I don’t pretend this is new and original, but I’ve found it helpful to be as precise and definite as possible in terms of thinking about how people interact (guy-guy and guy-girl). (Occupational hazard.)
There’s three ways to relate to another human being. (Ok, at least three, but three for now.)
There’s the social level. This is friendship – who do we like to spend time with? If it’s mostly/exclusively other guys, then we might consider that we prefer to socialize with the same sex. That is, homosociality. Preferring to socialize with women might be described as heterosocial. “Socialize” here I think is a little more than just “who do you like to hang out with”, but it’d include that too. I’d argue that most guys are homosocial by nature; it’s easier for us to understand each other than it is to understand women. Not a big deal either way.
(The stereotypical “feminine” gay man is the exception to this. Socializing is based partly on shared interests and mindset/attitude. Friends don’t all have to like exactly the same list of “approved manly” things, but when there’s nothing in common to talk about… it’s a little awkward. Possibly this explains what has been described as “Gay Fatigue”? Tomboys or (I guess) “butch” lesbians would also be exceptions.)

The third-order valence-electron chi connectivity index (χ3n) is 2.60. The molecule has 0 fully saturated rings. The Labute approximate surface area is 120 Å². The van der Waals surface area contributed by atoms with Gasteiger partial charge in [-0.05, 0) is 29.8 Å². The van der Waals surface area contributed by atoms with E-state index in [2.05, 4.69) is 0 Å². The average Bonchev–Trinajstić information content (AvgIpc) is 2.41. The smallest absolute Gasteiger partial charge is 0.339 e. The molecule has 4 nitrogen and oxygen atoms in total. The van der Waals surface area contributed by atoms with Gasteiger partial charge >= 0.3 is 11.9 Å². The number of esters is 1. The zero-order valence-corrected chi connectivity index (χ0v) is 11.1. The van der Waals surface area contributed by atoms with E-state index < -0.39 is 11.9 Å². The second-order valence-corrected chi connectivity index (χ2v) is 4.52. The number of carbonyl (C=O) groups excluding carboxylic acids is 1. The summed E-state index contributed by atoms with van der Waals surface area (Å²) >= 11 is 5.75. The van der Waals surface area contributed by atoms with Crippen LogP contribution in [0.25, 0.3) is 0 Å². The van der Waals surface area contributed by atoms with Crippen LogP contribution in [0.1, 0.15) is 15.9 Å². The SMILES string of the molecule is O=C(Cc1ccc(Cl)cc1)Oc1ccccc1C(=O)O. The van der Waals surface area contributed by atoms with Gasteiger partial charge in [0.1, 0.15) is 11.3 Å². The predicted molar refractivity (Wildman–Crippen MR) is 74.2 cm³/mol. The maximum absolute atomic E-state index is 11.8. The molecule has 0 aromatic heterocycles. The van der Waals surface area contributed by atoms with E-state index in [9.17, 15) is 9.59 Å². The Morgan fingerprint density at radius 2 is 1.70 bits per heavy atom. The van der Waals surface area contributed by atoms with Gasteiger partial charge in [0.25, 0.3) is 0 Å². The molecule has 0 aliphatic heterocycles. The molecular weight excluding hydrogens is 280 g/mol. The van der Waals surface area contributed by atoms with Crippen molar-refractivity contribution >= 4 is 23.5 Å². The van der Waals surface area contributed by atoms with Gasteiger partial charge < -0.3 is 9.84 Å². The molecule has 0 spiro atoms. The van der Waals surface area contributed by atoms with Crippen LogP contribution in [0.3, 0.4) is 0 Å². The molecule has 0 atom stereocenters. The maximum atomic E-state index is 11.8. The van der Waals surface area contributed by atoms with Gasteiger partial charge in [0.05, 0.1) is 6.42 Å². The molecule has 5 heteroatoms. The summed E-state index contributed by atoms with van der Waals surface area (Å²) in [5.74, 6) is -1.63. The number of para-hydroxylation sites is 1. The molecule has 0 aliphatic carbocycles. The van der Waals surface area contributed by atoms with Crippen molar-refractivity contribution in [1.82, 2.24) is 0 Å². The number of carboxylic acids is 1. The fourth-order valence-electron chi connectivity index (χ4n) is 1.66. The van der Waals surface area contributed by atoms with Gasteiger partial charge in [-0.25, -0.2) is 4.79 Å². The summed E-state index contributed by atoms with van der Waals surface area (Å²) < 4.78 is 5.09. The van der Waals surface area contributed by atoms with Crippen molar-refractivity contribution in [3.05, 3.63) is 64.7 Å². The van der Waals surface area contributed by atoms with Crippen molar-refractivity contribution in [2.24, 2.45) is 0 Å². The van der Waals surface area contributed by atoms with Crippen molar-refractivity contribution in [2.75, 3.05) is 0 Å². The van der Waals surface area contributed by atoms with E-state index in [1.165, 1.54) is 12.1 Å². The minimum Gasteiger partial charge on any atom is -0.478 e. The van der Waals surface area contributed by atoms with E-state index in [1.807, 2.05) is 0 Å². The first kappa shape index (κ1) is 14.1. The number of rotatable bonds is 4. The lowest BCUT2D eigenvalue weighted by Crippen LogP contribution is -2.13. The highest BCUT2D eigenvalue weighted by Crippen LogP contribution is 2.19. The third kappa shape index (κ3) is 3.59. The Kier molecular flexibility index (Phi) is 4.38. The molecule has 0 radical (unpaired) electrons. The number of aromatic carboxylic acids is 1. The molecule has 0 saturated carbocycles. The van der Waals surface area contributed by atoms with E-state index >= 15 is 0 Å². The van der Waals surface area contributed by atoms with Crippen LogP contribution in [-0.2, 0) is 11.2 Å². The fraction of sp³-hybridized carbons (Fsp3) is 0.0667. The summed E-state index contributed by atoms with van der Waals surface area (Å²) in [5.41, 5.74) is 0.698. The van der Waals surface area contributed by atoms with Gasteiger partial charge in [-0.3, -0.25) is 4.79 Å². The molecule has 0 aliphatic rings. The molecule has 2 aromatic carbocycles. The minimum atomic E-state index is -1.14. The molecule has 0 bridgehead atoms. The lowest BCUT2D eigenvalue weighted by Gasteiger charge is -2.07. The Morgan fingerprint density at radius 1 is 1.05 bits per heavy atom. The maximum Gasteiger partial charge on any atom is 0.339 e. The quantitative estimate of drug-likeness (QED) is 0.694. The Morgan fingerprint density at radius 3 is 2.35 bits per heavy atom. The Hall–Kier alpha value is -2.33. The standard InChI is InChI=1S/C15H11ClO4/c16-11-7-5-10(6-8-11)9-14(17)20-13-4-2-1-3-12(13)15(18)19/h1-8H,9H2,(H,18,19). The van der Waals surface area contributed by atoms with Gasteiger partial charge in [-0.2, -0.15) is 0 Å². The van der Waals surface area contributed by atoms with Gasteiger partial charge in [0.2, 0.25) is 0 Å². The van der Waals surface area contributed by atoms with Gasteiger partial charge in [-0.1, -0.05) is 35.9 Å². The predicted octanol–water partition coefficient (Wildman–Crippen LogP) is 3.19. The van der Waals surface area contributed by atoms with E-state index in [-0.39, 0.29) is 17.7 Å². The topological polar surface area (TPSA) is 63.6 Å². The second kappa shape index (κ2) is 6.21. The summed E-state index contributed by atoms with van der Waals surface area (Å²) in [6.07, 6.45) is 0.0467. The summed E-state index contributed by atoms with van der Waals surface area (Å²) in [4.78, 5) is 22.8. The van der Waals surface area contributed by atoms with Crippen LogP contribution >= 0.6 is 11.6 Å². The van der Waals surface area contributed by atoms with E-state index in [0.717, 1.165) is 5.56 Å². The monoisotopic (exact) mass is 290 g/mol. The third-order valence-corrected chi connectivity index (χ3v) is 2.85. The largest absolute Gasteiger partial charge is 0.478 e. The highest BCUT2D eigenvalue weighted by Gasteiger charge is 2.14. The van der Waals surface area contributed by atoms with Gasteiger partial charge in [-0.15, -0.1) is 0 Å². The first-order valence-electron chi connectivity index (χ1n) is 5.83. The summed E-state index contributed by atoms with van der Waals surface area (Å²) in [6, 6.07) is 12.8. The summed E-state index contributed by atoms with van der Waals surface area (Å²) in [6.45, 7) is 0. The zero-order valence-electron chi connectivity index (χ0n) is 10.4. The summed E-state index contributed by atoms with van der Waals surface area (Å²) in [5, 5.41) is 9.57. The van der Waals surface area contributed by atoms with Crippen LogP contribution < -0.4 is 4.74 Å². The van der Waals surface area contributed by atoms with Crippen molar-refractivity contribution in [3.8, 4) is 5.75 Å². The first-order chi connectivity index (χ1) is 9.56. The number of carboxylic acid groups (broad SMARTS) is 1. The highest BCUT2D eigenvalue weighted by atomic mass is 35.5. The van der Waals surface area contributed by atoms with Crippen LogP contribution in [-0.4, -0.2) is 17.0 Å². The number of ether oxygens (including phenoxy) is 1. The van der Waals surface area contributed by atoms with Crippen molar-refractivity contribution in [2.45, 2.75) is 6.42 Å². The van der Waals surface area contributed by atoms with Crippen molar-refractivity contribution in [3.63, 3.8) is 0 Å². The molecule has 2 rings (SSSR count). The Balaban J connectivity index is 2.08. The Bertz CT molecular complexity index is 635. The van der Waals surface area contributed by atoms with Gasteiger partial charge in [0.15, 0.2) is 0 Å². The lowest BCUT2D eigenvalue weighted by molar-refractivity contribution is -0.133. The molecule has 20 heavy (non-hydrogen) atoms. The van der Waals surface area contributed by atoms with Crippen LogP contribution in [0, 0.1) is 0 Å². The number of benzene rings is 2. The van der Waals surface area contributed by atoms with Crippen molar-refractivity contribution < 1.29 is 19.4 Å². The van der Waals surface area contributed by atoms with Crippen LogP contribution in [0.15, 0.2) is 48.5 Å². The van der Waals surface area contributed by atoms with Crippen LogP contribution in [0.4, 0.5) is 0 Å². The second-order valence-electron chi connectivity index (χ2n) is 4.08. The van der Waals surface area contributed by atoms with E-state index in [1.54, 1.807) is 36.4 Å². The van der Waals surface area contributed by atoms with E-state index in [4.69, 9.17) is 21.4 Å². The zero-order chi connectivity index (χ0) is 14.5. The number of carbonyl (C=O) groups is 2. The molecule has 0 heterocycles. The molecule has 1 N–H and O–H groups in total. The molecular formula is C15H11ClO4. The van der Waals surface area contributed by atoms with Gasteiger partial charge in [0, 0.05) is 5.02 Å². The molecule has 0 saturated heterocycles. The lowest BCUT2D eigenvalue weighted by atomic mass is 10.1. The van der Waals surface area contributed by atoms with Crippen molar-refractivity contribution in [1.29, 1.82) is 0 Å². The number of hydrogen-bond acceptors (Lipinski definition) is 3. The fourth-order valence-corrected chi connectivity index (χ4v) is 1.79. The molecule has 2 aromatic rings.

There’s the romantic level. Again, one can have romantic feelings mostly for people of the opposite sex, mostly for people of the same sex, or some of both.
There’s the sexual level. No big surprise that there’s that same spectrum here – sexual desire exclusively for the opposite sex, mostly for the opposite sex, half-and-half, mostly for the same sex, exclusively for the same sex.
So, three dimensions. They’re not automatically related – being strongly homosocial is perfectly compatible with being strongly heteroromantic and heterosexual, or also with being homoromantic and homosexual. “Romance” and “sex” aren’t always linked (“correlated”) either. “Homosexual but heteroromantic” (or hetero for sex but homo for romance) would be awkward, though!
I think the tension about being bi comes, in part, from combining “homosocial” and (partly) homo-sexual with hetero-romantic. I’ve slowly realized that I’m not entirely hetero-romantic, either, or at least there’s one shining exception. Although it really doesn’t feel like the same kind of “romance”, either. Or maybe it’s just that I know that he’s not ever going to want flowers and sparkly shiny jewelry?